Yesterday we covered the first film in the quartet, and today we're revisiting The Karate Kid: Part II, undoubtedly the best of the lot. It has the best fight choreography, the best dialogue, James Crabe's best camera work and a good villain. It's also the ballsiest film in the series, and not just because it attempts the risky maneuver of transplanting the Daniel LaRusso story to a foreign culture which the audience could have easily not identified with, but also because it successfully takes what's essentially been a story about mall karate and upgrades it into a martial arts film with death stakes. Surprisingly, what many fans appreciate most about Part II is its prologue, taken from material shot for the first film. Immediately following Daniel's win, the victory parade makes its way out to parking lot only to find Kreese in a non-celebratory mood. In fact, we see him break Johnny's second-place trophy into pieces, a moment that's incredibly irksome. Within moments, Miyagi is more or less saving Johnny's life and leaving Kreese in an embarrassed, bloody-fisted heap.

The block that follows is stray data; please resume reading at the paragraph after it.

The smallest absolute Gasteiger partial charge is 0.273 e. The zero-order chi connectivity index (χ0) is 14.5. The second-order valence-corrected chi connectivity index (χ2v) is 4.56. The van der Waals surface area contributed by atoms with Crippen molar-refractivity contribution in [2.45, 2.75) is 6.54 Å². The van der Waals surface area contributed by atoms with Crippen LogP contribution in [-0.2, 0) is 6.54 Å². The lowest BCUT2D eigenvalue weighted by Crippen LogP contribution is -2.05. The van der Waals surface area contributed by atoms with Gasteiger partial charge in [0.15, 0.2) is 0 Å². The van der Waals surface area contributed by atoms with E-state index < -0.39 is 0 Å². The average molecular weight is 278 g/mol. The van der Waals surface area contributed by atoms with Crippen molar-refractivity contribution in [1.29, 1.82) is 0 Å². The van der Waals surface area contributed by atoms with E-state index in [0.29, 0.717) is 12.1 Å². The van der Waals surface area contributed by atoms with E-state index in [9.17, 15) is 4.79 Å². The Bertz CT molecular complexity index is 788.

Elisabeth Shue's non-involvement in the sequel is quickly dealt with -- a prom break-up -- then a letter arrives summoning Miyagi to Okinawa, and Daniel decides to follow. The movie gets through all this rote exposition as fast as it can, and we're soon in Okinawa, where an entire soap opera has been frozen in amber for forty-five years, waiting for the return of Miyagi. The woman he loved, but left to come to America, still loves him. The rival who wanted to fight Miyagi to the death over that woman shows up as soon as Miyagi and Daniel arrive and reissues the challenge. Called Sato (Danny Kamekona), he's now a rich guy who is raping the entire village, but he wears cool tinted sunglasses. Sato has a nephew, Chozen (Yuji Okumoto) who cheats local farmers with some kind of scam involving phoney-baloney weights. LaRusso accidentally uncovers it one day by breaking one of the fake weights in half like a cookie, earning himself an eternal enemy in Chozen. Now that everyone hates everyone, the games can begin.